Thursday, July 19, 2012

Shaped Tapestry Weavings

I have used shaped edges on my tapestries from time to time, usually along the beginning and end edges of the weaving, such as the weaving below, which was obviously woven side-ways.

Rapunzel Gets A Life
It was one of two weavings that had a dark nursery theme. They were both framed behind glass, mounted onto and surrounded by a generous sized matt-gold  board, with quite a heavy gold frame which gave them an even more surreal presence on the wall. 

In Search Of Nanook

Of course things get a little trickier when both ends of the weaving need to be shaped. Diane Ammar is a NZ tapestry weaver who has self-published at least two books on her particular technique for shaped weaving. Some are delightfully fine and intriguing works. This is the link to the American Tapestry Alliance site review.

Window 2 -  Part of installation at Franklin Steel Gallery.


  1. They are definitely worthy of a post! Thanks for sharing ... haven't tried shaped tapestries yet, but I'm sure I will soon ;)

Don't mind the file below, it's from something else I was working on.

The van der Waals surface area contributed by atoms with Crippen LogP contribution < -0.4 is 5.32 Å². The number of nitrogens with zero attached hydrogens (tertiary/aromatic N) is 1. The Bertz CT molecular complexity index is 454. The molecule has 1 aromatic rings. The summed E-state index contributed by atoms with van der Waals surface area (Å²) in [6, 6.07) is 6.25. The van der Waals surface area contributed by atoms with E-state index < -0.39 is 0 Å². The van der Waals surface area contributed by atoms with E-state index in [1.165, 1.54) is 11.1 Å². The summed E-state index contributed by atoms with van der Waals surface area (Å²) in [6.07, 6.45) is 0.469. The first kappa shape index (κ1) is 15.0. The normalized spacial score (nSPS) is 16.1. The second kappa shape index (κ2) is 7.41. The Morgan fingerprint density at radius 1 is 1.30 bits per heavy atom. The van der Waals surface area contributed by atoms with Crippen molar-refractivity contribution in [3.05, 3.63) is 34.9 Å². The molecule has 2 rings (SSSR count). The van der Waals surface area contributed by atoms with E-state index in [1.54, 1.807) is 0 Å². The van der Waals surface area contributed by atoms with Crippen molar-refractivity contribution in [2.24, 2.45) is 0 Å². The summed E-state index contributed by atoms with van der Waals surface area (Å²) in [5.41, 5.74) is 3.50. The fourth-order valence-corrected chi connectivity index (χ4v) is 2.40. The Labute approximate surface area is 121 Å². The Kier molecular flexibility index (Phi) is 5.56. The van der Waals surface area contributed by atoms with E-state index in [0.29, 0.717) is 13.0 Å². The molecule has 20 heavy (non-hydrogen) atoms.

2. My goodness! I cannot believe the things possible with tapestry weaving. I so wish I could find a teacher! I have a great book for starters but it is so much easier with a hands on instructor. Your work is always amazing!


Tapestry Weavings By Stephenie Collin


I hope you find Warped Art & Design both interesting and inspiring, and that it will encourage anyone working with fibre to investigate and experiment further within their chosen field.

The basic loom, which is my tool of trade, has remained technologically unchanged. This aspect appeals to me as I weave contemporary images on a machine of such simple and ancient construction.

And if the loom be silenced,
then needles, threads and fingers
have plenty more to say.

About Me

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Waiuku, Auckland, New Zealand
I am an artist, weaver, gardener, mother and grandmother, home food gatherer, political sceptic, modest future eater, and much much more.